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Latin Americans See Barriers to Educational Opportunity

by Steve Crabtree and Cynthia English

Only 56% in region say children have chance to learn, grow every day

WASHINGTON, D.C. -- Thanks largely to the rising price of commodities Latin America exports, the region has seen increased economic growth in recent years. Education is one area where this additional income is sorely needed: Gallup finds Latin Americans are less likely than residents of other global regions to say that most children in their country have opportunities to learn and grow every day.

Among the 25 Latin American countries Gallup surveyed in 2006 and 2007, the median proportion of those who respond affirmatively to this question is 56%. In Asia and Europe, the median percentage is about three-fourths of residents, while in Africa it is 60%.

Within the Latin American region, residents in many South American countries are more likely to respond negatively to this question than those from Central American or Caribbean countries. In 6 of the 11 South American countries studied -- including those with the continent's four largest populations: Brazil, Colombia, Argentina, and Peru -- fewer than half of residents say their country's children have opportunities to learn and grow on a daily basis.

In Central America and the Caribbean, results are on average more favorable. At least 8 in 10 respondents in Cuba (96%), Belize (91%), Costa Rica (84%), and Trinidad and Tobago (83%) say most children in their country have a chance to learn and grow every day.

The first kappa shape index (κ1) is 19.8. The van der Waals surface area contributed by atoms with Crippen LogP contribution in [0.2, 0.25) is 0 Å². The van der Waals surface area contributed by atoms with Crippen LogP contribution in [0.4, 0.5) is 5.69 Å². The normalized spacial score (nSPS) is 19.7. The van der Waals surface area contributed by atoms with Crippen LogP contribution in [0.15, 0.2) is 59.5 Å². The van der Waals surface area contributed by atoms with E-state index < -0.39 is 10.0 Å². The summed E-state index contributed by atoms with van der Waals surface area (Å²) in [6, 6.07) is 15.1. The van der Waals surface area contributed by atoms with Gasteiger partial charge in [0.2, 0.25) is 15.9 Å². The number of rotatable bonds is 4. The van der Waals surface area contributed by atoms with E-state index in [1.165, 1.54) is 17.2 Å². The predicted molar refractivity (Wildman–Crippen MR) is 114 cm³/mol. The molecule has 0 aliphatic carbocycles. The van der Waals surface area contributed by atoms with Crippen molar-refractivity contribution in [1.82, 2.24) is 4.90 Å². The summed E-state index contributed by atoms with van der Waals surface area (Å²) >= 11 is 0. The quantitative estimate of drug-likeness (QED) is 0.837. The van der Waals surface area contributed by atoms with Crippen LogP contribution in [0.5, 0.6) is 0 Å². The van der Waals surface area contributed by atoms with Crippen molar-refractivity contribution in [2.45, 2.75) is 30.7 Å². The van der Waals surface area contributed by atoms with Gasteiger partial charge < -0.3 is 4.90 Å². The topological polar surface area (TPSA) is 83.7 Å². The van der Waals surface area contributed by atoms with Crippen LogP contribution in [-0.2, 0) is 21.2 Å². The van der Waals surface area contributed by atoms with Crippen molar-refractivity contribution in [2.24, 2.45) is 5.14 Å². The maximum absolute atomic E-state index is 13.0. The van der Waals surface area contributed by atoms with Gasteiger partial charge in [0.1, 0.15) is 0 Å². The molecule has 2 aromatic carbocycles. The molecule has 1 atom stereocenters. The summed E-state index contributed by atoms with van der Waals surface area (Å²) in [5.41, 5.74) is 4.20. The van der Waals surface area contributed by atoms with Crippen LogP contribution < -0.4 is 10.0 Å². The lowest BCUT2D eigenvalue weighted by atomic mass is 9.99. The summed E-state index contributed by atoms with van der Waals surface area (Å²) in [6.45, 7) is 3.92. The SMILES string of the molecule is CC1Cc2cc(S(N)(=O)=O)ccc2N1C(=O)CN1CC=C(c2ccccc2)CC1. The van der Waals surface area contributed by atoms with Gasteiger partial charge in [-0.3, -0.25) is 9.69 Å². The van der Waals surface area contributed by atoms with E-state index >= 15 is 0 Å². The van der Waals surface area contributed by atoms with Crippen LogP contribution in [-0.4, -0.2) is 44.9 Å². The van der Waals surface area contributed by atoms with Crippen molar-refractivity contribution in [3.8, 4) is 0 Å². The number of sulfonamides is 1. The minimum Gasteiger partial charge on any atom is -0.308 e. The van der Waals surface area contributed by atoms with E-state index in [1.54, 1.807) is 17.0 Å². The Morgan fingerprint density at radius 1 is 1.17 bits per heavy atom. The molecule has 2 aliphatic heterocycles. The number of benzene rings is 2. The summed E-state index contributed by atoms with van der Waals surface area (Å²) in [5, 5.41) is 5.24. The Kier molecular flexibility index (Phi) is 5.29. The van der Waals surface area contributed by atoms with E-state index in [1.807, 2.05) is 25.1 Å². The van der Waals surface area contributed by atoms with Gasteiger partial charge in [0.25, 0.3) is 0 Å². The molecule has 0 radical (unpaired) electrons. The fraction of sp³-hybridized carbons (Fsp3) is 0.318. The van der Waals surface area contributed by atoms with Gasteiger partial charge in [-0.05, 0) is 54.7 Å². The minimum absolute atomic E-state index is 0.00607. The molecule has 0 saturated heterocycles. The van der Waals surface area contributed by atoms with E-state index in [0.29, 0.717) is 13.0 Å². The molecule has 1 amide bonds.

Obstacles Facing Latin America's Children

In many parts of Latin America, the deck is stacked against a child's development from the start. Nils Kastberg, UNICEF's regional director for Latin America and the Caribbean, notes that widespread poverty leads to chronic malnutrition in the first few years of life, which often stunts children's physical and mental development. Across the 24 Latin American countries studied, a median 29% of residents say there were times in the past year when they didn't have enough money to buy food for their families.

Once children do reach school age, many face sharp inequalities in learning opportunities. Gallup asked respondents throughout Latin America if education in their country is accessible to anybody, regardless of their economic situation, and at least half of those surveyed in six Latin American countries say it is not accessible to anyone. Paraguayans and Haitians -- the populations least likely to say children have opportunities to learn and grow -- are also least likely to say education is accessible to anyone. Conversely, nearly all Cuban respondents (98%) and a vast majority of residents surveyed in Trinidad and Tobago (86%) and Venezuela (82%) say education is accessible to anyone. The median figure across 22 Latin American countries is 59%.

In some countries, concentrations of urban poverty severely limit development opportunities for children. For example, in Brazil, where impoverished favelas exist in almost every large or midsized city, the country's urban residents (37%) are less likely than rural residents (55%) to say children have the opportunity to learn and grow every day. Similarly, in Peru 35% of urban residents vs. 52% of those who live in rural areas say children have the opportunity to learn and grow every day.

Survey Methods

Results are based on face-to-face interviews with about 1,000 adults, aged 15 and older, in each of the 25 countries conducted in 2006 and 2007. For results based on each national sample, one can say with 95% confidence that the maximum margin of sampling error is ±3 percentage points. In addition to sampling error, question wording and practical difficulties in conducting surveys can introduce error or bias into the findings of public opinion polls.

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